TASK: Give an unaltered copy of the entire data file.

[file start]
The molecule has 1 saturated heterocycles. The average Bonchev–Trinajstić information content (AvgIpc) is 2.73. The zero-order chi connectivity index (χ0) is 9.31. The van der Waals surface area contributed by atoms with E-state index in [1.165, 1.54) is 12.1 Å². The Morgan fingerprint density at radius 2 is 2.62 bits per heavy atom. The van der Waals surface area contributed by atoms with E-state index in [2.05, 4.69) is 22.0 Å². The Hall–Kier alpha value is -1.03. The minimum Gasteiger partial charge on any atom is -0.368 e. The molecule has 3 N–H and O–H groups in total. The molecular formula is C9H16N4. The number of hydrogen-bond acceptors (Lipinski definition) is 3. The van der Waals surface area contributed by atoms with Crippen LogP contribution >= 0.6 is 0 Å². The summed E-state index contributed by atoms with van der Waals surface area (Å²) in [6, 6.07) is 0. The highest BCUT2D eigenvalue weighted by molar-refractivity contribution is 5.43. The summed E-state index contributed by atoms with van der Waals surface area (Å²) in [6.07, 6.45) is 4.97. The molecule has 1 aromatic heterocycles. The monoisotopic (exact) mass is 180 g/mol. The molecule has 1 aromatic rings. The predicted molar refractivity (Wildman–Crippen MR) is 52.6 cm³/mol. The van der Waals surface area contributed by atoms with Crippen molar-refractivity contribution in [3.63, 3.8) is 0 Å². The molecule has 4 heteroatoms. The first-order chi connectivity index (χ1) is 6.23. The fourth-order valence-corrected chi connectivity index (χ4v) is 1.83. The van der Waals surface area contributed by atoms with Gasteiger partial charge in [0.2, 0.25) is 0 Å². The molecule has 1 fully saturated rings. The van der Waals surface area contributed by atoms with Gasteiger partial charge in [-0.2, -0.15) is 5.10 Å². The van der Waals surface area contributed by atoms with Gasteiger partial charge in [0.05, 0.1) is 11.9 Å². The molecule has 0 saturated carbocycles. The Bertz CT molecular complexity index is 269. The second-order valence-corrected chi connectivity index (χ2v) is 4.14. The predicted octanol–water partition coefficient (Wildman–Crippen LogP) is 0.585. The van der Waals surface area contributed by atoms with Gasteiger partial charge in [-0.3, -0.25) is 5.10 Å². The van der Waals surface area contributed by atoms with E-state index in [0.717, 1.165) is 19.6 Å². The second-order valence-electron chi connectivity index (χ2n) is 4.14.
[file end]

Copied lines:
The molecule has 1 saturated heterocycles. The average Bonchev–Trinajstić information content (AvgIpc) is 2.73. The zero-order chi connectivity index (χ0) is 9.31. The van der Waals surface area contributed by atoms with E-state index in [1.165, 1.54) is 12.1 Å². The Morgan fingerprint density at radius 2 is 2.62 bits per heavy atom. The van der Waals surface area contributed by atoms with E-state index in [2.05, 4.69) is 22.0 Å². The Hall–Kier alpha value is -1.03. The minimum Gasteiger partial charge on any atom is -0.368 e. The molecule has 3 N–H and O–H groups in total. The molecular formula is C9H16N4. The number of hydrogen-bond acceptors (Lipinski definition) is 3. The van der Waals surface area contributed by atoms with Crippen LogP contribution >= 0.6 is 0 Å². The summed E-state index contributed by atoms with van der Waals surface area (Å²) in [6, 6.07) is 0. The highest BCUT2D eigenvalue weighted by molar-refractivity contribution is 5.43. The summed E-state index contributed by atoms with van der Waals surface area (Å²) in [6.07, 6.45) is 4.97. The molecule has 1 aromatic heterocycles. The monoisotopic (exact) mass is 180 g/mol. The molecule has 1 aromatic rings. The predicted molar refractivity (Wildman–Crippen MR) is 52.6 cm³/mol. The van der Waals surface area contributed by atoms with Crippen molar-refractivity contribution in [3.63, 3.8) is 0 Å². The molecule has 4 heteroatoms. The first-order chi connectivity index (χ1) is 6.23. The fourth-order valence-corrected chi connectivity index (χ4v) is 1.83. The van der Waals surface area contributed by atoms with Gasteiger partial charge in [0.2, 0.25) is 0 Å². The molecule has 1 fully saturated rings. The van der Waals surface area contributed by atoms with Gasteiger partial charge in [-0.2, -0.15) is 5.10 Å². The van der Waals surface area contributed by atoms with Gasteiger partial charge in [0.05, 0.1) is 11.9 Å². The molecule has 0 saturated carbocycles. The Bertz CT molecular complexity index is 269. The second-order valence-corrected chi connectivity index (χ2v) is 4.14. The predicted octanol–water partition coefficient (Wildman–Crippen LogP) is 0.585. The van der Waals surface area contributed by atoms with Gasteiger partial charge in [-0.3, -0.25) is 5.10 Å². The van der Waals surface area contributed by atoms with E-state index in [0.717, 1.165) is 19.6 Å². The second-order valence-electron chi connectivity index (χ2n) is 4.14.